Christine Lagarde gets tough on Wall Street

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SummaryLagarde: The minute the situation improves, people tend to forget the hard times. It is the job of policymakers to realise this, and thus avoid a relapse of 2008.

it. I think the Basel committee is trying to do as good a job as it can and is trying to resist the pressure. I certainly hope that it continues doing so.”

It is just a little more than four years since a financial crisis ripped apart the world economy, destroying millions of jobs and stunting millions of lives. Those wounds are still so fresh that you may be surprised to learn that banks, whose risky behavior caused the crash in the first place, would be putting up much of a fight at all against tighter rules. “It’s human nature,” Lagarde told me. “The moment the situation improves, you tend to forget about the hard times. And on this occasion, I think it is the job of policymakers, of supervisors, of regulators to constantly have that in the back of their mind and as an objective to avoid a relapse of what happened back in 2008.”

The major current battle is about capital—how much banks should hold and how liquid it should be. Lagarde sees two other big fights in the offing. One is the regulation of so-called shadow banking, the vast world of financial transactions that are done outside open exchanges, hidden from public balance sheets or conducted by nonbank financial institutions. “Shadow banking is clearly developing at a steady pace,” Lagarde warned in our interview, and “currently escapes a degree of regulation and supervision.”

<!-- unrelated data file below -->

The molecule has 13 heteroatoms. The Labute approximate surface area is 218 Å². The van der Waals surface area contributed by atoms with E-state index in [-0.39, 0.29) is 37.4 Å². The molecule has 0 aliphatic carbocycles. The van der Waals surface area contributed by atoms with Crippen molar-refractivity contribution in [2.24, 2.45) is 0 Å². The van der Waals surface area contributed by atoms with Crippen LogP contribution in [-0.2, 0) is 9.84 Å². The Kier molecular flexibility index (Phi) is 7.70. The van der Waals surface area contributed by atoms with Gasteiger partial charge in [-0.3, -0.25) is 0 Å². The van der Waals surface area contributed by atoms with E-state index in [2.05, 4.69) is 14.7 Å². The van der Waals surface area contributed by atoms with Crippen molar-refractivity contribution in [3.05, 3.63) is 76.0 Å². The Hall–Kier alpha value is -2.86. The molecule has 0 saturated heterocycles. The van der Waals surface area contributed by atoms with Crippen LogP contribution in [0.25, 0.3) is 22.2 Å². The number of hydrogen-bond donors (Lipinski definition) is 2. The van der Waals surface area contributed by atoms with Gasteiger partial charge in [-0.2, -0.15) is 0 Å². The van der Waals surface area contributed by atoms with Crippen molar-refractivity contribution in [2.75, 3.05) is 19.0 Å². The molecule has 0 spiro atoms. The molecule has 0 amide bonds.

Lagarde’s second worry is what she called “forum shopping” or “fragmentation.” This is the Gerard Depardieu story on an institutional level. Just as today’s globalised world allows the French actor to cross borders and trade passports to escape high French taxes, global financial institutions can “shop” for the national home base that provides the lightest regulation. But while that may be good for individual bankers and their firms, it is dangerous for the world economy.

This distinction between what is in the interest of the banks and what is in the public interest was at the heart of Lagarde’s comments. Before 2008, a lot of people—politicians, journalists, regulators—conflated the two. Particularly in the United States and in Britain, General Motors chief Charlie Wilson’s argument that what was good for GM was good for America started to feel true about the economic powerhouses on Wall Street and in the City of London.

Lagarde runs the world’s most important public global financial institution. When most of us think of the IMF at

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